Teachers using medical marijuana causes policy debate

Reporter: Erika Jackson
Published: Updated:
File Photo: U.S. Air Force photo

Legal dispensaries are popping up across the state, but what if your child’s teacher is using medical marijuana?

Susanne Drier of Port Charlotte says she has concerns, “because you have to watch all of these kids and everything I’m not sure that you’re in the right frame of mind.”

That’s why the Charlotte County School Board is working on a new policy which would include staff and faculty, meaning teachers to bus drivers to administrative staff.

The question: Should Charlotte County school district employees be allowed to use medical marijuana while on the job?

Parent Michelle Underwood says it’s just like any other medication that a teacher could be taking, “as long as they have their official medical marijuana card and they are not driving it’s perfectly fine”

Charlotte’s school board discussed the first draft of its employee medical marijuana policy during a workshop Tuesday.

The medical marijuana provision mirrors the district’s current policy for other controlled substances, requiring all employees to report if they are under the influence of medical or recreational marijuana upon arrival to work.

If a supervisor learns an employee is using the drug illegally, they must report it to the school resource officer.

“If they need to use it that’s fine with me,” said Danielle Pacheco of Port Charlotte. “But not during school hours.”

The policy bans any employee from operating heavy machinery or vehicles, like a school bus or golf cart, while using the drug.

Charlotte County government workers and Punta Gorda city employees are not allowed to work while using medical marijuana since it’s still illegal under federal law.

However, parents remain split on this hot-button issue.

The school board will review a revised draft of the policy, and will vote on its approval at its meeting in July.


Punta Gorda city policy:

At this time the City still recognizes that the Federal government has not yet approved marijuana use for any purpose, medical or recreational. As such, we still treat it as an illicit substance that falls under the City’s Drug Free Workplace provisions, regardless of whether or not the employee has a prescription. The City’s policy at this time calls for the following actions, regardless of the drug when an employee tests positive for a controlled substance, and does not have a prescription for a licensed medical practitioner:

  1. If an employee tests positive for a controlled substance, and do not have a prescription for the drug, they are required to enter into a Last Chance agreement that extends for the life of employment. This agreement requires that the employee have twelve counseling sessions with a licensed mental health counselor over the upcoming year for illicit drug use, with written documentation of each visit. Any requirements that the mental health professional imposes are also mandatory components of the Last Chance agreement. They are also subject to random drug testing over the following twelve months, and for which they are financially responsible;
  2. If the employee holds a Commercial Driver’s License (CDL), they will fall under the provisions of the Last Chance agreement; and, they lose their CDL, the result of which they are no longer allowed to operate City vehicles that require a CDL. If such is the case, they will likely be demoted to a lower pay grade because a CDL is required for their position;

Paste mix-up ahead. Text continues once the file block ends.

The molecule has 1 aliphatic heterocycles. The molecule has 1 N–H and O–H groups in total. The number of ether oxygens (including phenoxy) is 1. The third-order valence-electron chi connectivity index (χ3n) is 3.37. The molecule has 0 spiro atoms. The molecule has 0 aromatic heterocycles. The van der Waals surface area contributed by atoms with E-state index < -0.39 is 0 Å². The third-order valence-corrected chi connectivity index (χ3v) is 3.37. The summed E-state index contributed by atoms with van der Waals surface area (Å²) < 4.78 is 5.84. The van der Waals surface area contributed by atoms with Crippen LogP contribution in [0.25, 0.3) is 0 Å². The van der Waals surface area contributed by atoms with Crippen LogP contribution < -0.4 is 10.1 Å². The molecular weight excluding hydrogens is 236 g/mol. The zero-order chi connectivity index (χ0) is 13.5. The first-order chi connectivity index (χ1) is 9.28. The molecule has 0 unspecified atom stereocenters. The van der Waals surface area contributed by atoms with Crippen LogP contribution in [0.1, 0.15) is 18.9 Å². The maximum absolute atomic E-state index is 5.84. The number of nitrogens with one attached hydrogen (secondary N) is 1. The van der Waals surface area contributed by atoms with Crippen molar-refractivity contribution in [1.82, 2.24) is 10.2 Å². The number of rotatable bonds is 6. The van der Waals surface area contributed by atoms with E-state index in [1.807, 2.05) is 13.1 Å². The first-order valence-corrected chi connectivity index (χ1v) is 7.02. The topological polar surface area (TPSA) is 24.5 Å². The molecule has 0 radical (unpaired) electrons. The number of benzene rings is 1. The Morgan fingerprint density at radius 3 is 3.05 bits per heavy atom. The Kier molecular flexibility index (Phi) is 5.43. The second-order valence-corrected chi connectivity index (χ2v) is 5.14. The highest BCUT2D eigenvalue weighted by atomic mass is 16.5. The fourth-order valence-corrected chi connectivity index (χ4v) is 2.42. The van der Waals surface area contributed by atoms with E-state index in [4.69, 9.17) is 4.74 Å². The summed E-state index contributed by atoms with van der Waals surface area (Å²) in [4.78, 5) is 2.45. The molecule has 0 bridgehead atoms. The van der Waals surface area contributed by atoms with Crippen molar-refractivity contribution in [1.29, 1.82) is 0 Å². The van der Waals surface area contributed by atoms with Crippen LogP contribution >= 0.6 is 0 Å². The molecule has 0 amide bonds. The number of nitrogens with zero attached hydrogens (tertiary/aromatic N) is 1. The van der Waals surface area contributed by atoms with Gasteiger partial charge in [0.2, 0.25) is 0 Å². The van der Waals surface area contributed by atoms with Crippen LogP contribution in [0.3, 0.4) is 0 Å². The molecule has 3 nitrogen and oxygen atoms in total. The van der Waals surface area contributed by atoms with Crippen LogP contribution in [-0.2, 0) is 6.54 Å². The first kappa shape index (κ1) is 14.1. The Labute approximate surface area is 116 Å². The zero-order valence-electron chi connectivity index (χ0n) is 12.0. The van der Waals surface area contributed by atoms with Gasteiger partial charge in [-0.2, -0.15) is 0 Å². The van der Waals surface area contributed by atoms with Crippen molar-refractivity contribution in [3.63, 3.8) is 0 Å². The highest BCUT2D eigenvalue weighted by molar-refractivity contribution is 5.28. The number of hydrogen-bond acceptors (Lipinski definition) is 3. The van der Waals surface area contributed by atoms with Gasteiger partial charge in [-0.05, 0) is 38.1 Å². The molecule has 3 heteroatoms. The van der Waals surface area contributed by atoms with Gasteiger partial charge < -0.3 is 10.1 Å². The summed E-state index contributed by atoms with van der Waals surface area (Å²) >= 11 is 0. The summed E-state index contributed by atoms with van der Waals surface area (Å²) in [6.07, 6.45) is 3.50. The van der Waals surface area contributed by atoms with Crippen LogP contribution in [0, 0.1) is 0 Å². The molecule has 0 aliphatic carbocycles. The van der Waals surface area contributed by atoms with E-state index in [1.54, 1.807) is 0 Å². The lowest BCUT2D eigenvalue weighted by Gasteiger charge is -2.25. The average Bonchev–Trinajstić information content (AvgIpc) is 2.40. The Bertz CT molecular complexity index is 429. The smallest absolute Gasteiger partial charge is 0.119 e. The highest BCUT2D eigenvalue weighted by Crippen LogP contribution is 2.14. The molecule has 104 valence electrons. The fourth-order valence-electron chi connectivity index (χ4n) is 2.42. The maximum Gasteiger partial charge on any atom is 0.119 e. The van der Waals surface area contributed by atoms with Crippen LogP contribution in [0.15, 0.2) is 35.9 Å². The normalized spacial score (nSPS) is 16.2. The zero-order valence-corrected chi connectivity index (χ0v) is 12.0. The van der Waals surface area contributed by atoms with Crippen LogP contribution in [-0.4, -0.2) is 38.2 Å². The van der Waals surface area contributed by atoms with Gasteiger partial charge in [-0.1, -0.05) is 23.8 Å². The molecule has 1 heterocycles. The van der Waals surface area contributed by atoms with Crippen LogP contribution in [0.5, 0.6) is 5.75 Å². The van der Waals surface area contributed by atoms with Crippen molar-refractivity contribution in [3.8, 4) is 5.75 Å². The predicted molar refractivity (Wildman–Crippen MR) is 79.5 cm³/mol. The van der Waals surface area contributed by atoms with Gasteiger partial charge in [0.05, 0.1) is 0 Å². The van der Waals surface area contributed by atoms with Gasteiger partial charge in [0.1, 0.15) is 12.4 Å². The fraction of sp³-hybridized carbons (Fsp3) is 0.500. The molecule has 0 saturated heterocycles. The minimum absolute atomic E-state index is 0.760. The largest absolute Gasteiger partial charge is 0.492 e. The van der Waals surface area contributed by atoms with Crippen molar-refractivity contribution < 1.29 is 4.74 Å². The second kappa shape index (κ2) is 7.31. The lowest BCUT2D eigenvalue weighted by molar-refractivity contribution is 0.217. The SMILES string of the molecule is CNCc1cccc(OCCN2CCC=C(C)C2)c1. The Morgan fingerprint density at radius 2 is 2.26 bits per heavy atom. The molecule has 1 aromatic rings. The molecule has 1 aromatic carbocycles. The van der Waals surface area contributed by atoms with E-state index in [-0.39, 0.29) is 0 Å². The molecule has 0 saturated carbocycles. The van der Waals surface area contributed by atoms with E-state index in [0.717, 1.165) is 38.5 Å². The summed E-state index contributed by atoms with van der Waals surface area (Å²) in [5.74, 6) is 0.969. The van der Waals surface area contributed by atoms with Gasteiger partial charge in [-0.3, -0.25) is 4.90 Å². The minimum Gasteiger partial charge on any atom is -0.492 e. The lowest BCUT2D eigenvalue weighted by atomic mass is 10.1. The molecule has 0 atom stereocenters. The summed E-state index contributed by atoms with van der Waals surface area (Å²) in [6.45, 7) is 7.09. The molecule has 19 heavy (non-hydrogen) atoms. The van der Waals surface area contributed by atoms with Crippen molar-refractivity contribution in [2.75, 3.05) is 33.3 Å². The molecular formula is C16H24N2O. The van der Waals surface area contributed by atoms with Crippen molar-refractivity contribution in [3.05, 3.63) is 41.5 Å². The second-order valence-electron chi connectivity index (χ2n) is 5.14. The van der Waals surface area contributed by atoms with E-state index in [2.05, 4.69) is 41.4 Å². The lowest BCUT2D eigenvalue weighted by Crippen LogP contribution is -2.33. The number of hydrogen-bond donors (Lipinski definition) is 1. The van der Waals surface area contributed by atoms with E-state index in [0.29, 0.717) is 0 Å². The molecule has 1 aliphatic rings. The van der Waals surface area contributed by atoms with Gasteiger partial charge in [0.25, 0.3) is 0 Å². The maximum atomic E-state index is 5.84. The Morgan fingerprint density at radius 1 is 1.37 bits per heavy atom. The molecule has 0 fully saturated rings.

3. If the employee refuses to enter into a Last Chance agreement, or fails to fully comply with all of the above provisions is subject to immediate dismissal.

The City is working through the current policy to see if it is advisable to make changes based on the State’s legislative action with respect to marijuana.

Charlotte County

According to Charlotte County spokesman Brian Gleason: “Charlotte County Human Resources policy does not allow employees to use medical marijuana because it is still illegal under federal law.”

City of Naples

“Any medication that could impair you whether it is legal, prescription, or illegal you are not able to work. Or cause impairment to do your work duties then you cannot come to work. This includes medical marijuana”

Collier County Public School District

According to Chad Oliver, Executive Director, Communications & Community Engagement: “We are a drug free workplace governed by policy 3124 and policy 3161 regarding fitness for duty. Staff members must be able to perform the essential functions of their job with or without reasonable accommodations.”

School District of Lee County

According to the district Employee Handbook:

“Use of Legal Drugs: The use of legal drugs, that is, drugs prescribed by licensed physicians for a specific medical purpose, may be necessary at times. However, such drugs can and often do have a direct impact on the vigilance, judgment and/or coordination of the employee and caution should be used so as to not affect the employee’s job performance or his/her ability to work in a safe and efficient manner. This is particularly true in safety-sensitive assignments involving motor vehicles or any machinery. The use of legal drugs for a purpose other than one specified by a licensed medical physician may result in disciplinary action, up to and including termination.”

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